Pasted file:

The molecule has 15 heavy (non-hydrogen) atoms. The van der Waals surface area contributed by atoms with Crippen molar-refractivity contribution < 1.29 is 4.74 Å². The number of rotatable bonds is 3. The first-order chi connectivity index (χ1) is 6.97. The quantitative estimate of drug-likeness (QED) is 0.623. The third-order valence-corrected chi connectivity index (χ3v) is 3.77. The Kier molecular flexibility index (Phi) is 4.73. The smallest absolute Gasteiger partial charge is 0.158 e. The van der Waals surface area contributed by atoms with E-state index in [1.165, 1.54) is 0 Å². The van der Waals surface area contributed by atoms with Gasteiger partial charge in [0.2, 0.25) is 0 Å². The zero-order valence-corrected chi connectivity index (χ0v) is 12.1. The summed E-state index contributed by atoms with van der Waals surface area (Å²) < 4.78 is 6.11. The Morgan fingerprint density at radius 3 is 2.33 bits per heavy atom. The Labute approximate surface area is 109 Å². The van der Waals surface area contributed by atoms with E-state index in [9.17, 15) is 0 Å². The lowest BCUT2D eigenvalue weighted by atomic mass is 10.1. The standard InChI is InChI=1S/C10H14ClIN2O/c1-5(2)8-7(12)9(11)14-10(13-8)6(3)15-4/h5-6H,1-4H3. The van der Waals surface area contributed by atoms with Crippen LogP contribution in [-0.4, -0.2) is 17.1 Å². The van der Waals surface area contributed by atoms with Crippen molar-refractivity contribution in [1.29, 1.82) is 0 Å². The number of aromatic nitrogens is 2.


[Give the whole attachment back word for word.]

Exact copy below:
The molecule has 15 heavy (non-hydrogen) atoms. The van der Waals surface area contributed by atoms with Crippen molar-refractivity contribution < 1.29 is 4.74 Å². The number of rotatable bonds is 3. The first-order chi connectivity index (χ1) is 6.97. The quantitative estimate of drug-likeness (QED) is 0.623. The third-order valence-corrected chi connectivity index (χ3v) is 3.77. The Kier molecular flexibility index (Phi) is 4.73. The smallest absolute Gasteiger partial charge is 0.158 e. The van der Waals surface area contributed by atoms with E-state index in [1.165, 1.54) is 0 Å². The van der Waals surface area contributed by atoms with Gasteiger partial charge in [0.2, 0.25) is 0 Å². The zero-order valence-corrected chi connectivity index (χ0v) is 12.1. The summed E-state index contributed by atoms with van der Waals surface area (Å²) < 4.78 is 6.11. The Morgan fingerprint density at radius 3 is 2.33 bits per heavy atom. The Labute approximate surface area is 109 Å². The van der Waals surface area contributed by atoms with E-state index in [9.17, 15) is 0 Å². The lowest BCUT2D eigenvalue weighted by atomic mass is 10.1. The standard InChI is InChI=1S/C10H14ClIN2O/c1-5(2)8-7(12)9(11)14-10(13-8)6(3)15-4/h5-6H,1-4H3. The van der Waals surface area contributed by atoms with Crippen LogP contribution in [-0.4, -0.2) is 17.1 Å². The van der Waals surface area contributed by atoms with Crippen molar-refractivity contribution in [1.29, 1.82) is 0 Å². The number of aromatic nitrogens is 2.